Between a raft and a rock place

Larry Bullard, left, with Mesa County Search and Rescue navigates his boat up the Colorado River at the James M. Robb State Park in the Corn Lake section past a group of rafters participating in Saturday’s Rock and Raft. Hundreds of people floated from Corn Lake to Watson Island, where they listened to a free concert by the Wrong Impressions, Suckafish and Ryan Harrison Acoustic.



As the band Wrong Impressions takes the stage, Chelsa Daugherty, left, of Grand Junction leaps for joy when she aces a shot playing corn hole against Mike Coppersmith, right, of Silt during Saturday’s Rock and Raft at the Western Colorado Botanical Gardens amphitheater. The corn hole tournament was a fundraiser for Mesa County Search and Rescue.



It was supposed to be just a casual affair.

Only about 100 people were expected to show up to slowly float down the Colorado River from Corn Lake State Park to the Botanical Gardens Amphitheater on Saturday, and then have some suds, some burgers and listen to some good music.

But what started out as a humble affair turned into a big party as hundreds of boaters and rafters from around the region turned out for the second Rock & Raft fundraising event to benefit Mesa County Search and Rescue.

Last year, about 50 people showed up, and Tim Wood-mansee with search and rescue had hoped that number might double this year.

The whole point of the event, other than to help raise money for the group, is to teach rafters about how to practice safe rafting.

“Even though the river current is moving slowly right now, it is still very strong,” Wood-mansee said. “It is stronger than the strongest swimmer in the water, and I’m speaking from years of experience. It’s surprising to people once they enter the water at how strong it is. If they are pushed up against an immovable object, they will not be able to get off of it.”

As a result, the dumbest thing a rafter can do is raft without a life jacket.

Woodmansee said he knows they can be a tad uncomfortable, but it’s better than the alternative, drowning.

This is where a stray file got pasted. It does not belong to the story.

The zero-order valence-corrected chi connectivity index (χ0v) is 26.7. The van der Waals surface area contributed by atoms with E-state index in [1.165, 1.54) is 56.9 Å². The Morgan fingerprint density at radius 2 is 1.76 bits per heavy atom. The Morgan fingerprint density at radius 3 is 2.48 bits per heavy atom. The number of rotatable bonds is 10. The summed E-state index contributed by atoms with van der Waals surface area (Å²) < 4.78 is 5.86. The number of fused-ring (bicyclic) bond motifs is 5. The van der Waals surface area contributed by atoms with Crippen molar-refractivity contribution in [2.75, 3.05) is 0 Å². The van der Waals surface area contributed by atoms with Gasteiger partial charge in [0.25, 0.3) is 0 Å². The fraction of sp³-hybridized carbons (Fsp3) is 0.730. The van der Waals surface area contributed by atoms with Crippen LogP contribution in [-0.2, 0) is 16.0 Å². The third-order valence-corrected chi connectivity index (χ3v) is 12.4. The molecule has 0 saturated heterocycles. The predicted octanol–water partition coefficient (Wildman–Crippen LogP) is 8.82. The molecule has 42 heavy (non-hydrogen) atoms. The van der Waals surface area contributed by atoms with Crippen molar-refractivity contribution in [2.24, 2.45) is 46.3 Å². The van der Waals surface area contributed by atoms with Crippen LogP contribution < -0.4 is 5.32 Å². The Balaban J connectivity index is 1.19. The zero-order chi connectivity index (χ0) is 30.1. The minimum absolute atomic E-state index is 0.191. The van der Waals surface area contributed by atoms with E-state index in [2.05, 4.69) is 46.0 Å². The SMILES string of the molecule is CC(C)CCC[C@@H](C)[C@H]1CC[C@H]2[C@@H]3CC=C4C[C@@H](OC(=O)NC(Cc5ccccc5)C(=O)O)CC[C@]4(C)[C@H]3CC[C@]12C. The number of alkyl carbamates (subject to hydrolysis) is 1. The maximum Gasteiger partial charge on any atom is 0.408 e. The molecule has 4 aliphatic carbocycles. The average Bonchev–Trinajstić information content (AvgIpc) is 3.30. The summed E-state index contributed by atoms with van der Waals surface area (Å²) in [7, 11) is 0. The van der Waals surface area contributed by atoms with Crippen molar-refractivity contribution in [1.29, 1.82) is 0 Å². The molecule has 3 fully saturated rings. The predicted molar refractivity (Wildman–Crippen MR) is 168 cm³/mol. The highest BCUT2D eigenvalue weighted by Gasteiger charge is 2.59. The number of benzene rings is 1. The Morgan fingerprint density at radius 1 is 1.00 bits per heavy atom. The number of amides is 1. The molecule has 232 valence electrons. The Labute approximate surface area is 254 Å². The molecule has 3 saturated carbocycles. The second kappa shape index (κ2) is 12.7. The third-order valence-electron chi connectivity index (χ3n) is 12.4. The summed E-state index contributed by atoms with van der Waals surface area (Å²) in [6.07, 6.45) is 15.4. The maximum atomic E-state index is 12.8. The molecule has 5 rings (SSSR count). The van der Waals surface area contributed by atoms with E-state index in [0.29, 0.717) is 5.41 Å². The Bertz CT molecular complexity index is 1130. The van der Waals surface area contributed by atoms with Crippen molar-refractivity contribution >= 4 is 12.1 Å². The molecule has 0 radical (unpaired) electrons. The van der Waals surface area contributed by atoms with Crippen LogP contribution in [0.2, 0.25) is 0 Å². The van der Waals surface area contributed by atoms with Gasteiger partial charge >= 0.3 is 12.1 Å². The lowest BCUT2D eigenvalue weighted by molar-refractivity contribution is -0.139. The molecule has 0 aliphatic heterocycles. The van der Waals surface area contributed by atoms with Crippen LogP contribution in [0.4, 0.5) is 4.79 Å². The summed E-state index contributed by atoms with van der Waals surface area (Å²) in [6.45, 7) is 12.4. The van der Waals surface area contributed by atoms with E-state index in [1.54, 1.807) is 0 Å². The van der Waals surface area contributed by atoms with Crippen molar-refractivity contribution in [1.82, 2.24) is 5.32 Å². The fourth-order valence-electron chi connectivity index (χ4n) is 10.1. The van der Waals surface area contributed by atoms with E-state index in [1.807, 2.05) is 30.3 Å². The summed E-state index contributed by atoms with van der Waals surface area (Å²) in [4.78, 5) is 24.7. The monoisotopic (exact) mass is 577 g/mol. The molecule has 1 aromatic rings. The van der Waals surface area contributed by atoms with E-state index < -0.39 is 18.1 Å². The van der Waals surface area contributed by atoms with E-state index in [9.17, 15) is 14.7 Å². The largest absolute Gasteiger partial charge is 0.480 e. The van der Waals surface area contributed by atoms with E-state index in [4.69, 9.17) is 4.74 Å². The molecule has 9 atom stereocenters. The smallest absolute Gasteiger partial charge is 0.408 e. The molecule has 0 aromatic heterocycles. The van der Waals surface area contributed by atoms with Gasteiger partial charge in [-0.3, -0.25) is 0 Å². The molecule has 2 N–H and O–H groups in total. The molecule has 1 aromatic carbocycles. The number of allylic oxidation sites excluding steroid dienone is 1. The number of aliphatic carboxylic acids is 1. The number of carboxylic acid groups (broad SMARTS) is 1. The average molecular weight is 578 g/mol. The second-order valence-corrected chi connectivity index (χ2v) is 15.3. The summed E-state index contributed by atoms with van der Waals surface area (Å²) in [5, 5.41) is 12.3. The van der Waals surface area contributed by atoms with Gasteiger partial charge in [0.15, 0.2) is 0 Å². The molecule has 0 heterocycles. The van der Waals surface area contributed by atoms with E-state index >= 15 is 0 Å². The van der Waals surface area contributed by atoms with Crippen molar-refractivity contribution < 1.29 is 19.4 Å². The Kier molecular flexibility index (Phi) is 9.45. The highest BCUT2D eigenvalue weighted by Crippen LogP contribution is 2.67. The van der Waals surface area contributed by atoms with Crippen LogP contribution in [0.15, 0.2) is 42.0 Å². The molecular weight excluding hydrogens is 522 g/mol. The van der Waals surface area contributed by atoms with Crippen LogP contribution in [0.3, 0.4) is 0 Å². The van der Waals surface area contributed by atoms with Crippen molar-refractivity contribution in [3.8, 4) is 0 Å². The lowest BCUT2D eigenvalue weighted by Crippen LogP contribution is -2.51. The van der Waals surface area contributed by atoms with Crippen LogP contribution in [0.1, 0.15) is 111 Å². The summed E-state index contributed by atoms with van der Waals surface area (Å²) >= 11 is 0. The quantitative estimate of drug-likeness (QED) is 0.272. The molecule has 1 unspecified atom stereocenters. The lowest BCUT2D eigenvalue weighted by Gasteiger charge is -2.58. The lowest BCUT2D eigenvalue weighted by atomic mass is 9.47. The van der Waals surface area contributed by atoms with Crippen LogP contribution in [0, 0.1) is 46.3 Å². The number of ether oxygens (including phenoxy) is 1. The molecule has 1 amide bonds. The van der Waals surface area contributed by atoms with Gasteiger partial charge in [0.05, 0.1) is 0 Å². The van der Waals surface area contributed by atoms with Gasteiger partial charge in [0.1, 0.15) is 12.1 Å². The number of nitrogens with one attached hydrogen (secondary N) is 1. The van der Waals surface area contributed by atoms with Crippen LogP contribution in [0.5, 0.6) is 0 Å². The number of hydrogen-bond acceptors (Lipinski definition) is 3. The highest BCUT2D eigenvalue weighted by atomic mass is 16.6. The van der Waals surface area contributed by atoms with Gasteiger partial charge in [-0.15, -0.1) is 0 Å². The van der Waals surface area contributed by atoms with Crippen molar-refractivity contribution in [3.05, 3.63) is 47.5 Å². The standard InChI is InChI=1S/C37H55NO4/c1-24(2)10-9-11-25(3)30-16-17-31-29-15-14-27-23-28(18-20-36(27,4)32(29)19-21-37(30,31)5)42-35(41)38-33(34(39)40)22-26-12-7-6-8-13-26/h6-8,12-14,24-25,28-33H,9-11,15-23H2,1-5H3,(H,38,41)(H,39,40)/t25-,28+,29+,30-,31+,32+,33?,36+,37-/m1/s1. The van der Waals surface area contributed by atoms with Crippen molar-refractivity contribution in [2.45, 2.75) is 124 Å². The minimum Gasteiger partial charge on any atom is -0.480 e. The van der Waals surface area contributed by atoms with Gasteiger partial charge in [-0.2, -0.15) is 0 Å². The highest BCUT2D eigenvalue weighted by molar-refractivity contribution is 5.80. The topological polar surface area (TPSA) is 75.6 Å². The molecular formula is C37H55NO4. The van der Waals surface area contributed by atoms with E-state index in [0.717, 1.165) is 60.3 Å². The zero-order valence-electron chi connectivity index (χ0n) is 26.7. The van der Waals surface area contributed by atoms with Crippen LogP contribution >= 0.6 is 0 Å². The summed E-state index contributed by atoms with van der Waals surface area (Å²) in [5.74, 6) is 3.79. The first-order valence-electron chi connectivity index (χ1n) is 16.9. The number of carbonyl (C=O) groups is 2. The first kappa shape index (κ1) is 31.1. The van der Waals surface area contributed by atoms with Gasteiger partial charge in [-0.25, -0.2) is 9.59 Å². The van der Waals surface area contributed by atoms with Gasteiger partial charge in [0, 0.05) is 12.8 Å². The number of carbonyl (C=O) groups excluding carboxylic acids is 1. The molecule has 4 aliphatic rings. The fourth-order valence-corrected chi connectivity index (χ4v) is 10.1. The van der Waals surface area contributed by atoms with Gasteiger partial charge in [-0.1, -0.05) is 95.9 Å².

He pointed to a volunteer project started by Grand Valley resident Brian Cohee a few years ago. That project supplies free life jackets at various points along the river, and encourages people to take one if they don’t have a jacket, leaving it when they are done.

“If you don’t have one, take one, and wear it,” Woodmansee said, adding that oftentimes, people will just keep one nearby and not put it on.

That doesn’t do any good, he said.

“People go out there on a reasonable calm float, and they want to relax. They aren’t the most comfortable articles to wear, but you do get used to them,” he said. “You can still relax and have one on. It’s no different than wearing a seat belt in an automobile, or wearing a helmet when you’re riding a bike. For me, those things are automatic. I feel naked without them.”

The event is the brainchild of one of the bands that performed — for free — at the event, The Wrong Impressions, an alternative rock band based in Grand Junction.

Two other groups also performed, Ryan Harrison Acoustic and Suckafish, again for free.

While search and rescue gets some money from the Mesa County Sheriff’s Office and the Colorado Department of Local Affairs, it still relies on donations.

That money is used to pay for team equipment, such as boats, vehicles, litters and ropes. Each volunteer usually pays for their own personal equipment.

The fundraising portion of the event came from a $20-entry fee for a double-elimination corn hole tournament.

The event also had help from the Horizon Sunrise Rotary, Alpine Bank and Guyman Towing, which helped shuttle rafts from the amphitheater to Corn Lake.


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